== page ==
The Bayerisches Nationalmuseum (Bavarian National Museum) on Prinzregentenstrasse is one of the largest art and cultural history museums in Europe.
The heart of the collection is the Wittelsbach dynasty’s collection of art, though the varied pieces on show come from far and wide.
The eclectic collection enables visitors to explore the development of Western art, from late antique to art nouveau. As well as outstanding examples of sculpture and paintings, the museum is also home to ivory and gold work, decorative clocks, tapestries, furniture, weapons and exquisite porcelain.
The Bayerisches Nationalmuseum also owns one of the most valuable collections of world-class nativity scenes. Highlights include the exceptionally lifelike Neopolitan nativity scenes from the 1700s, which were much more likely to be found in the palaces of the nobility than in a church.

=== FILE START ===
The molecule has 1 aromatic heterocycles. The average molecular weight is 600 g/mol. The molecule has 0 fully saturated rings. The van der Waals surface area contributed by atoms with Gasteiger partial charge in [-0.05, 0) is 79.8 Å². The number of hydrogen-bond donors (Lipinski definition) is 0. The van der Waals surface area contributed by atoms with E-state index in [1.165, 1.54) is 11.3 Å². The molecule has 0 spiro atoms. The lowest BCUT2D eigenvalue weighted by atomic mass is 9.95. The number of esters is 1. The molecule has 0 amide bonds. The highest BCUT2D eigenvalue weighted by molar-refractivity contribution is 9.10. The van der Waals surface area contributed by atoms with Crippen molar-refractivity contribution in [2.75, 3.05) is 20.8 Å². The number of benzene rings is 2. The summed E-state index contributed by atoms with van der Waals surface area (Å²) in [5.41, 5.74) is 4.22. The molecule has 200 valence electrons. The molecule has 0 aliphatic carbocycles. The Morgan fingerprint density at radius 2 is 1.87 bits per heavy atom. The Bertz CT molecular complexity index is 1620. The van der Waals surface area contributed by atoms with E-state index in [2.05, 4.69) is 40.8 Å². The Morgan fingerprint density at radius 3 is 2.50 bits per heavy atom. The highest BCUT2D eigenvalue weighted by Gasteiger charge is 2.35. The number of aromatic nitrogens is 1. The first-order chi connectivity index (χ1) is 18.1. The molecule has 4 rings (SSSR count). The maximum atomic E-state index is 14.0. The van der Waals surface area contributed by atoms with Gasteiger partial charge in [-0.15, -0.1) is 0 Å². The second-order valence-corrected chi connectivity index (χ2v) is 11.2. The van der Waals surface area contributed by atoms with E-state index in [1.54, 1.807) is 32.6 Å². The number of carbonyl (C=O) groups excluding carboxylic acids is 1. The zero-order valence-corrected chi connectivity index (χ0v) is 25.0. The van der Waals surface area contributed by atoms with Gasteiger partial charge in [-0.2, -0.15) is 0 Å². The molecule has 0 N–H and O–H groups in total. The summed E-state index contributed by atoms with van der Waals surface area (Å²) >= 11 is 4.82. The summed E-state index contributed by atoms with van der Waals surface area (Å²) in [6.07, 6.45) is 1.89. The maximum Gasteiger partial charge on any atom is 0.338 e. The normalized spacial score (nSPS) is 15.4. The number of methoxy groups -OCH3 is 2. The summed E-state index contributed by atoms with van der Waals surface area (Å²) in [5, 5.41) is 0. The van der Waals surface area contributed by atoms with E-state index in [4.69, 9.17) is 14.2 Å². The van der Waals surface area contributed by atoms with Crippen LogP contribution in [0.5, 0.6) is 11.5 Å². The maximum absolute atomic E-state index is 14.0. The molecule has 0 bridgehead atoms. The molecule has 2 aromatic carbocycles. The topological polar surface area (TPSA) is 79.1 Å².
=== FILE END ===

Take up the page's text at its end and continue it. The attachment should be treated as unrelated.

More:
Founded by King Maximilian II in 1855, the first museum on Maximilianstrasse soon became too small to hold the impressive collection. The Bayerisches Nationalmuseum was then moved to a historic complex of buildings on Prinzregentenstrasse in the Lehel district in 1900, where it has remained ever since. With its unique interior design, it is one of the most unique and important museum buildings of all time.
Good to know: On Sundays, the entrance is reduced and costs only one euro. The Sunday ticket is valid for the entire collection, except for the changing special exhibitions.
Also, Munich Card holders are entitled to a reduced admission fee. If one owns the Munich City Pass, the entrance is free of charge. No matter which card you choose, the public transport is included.
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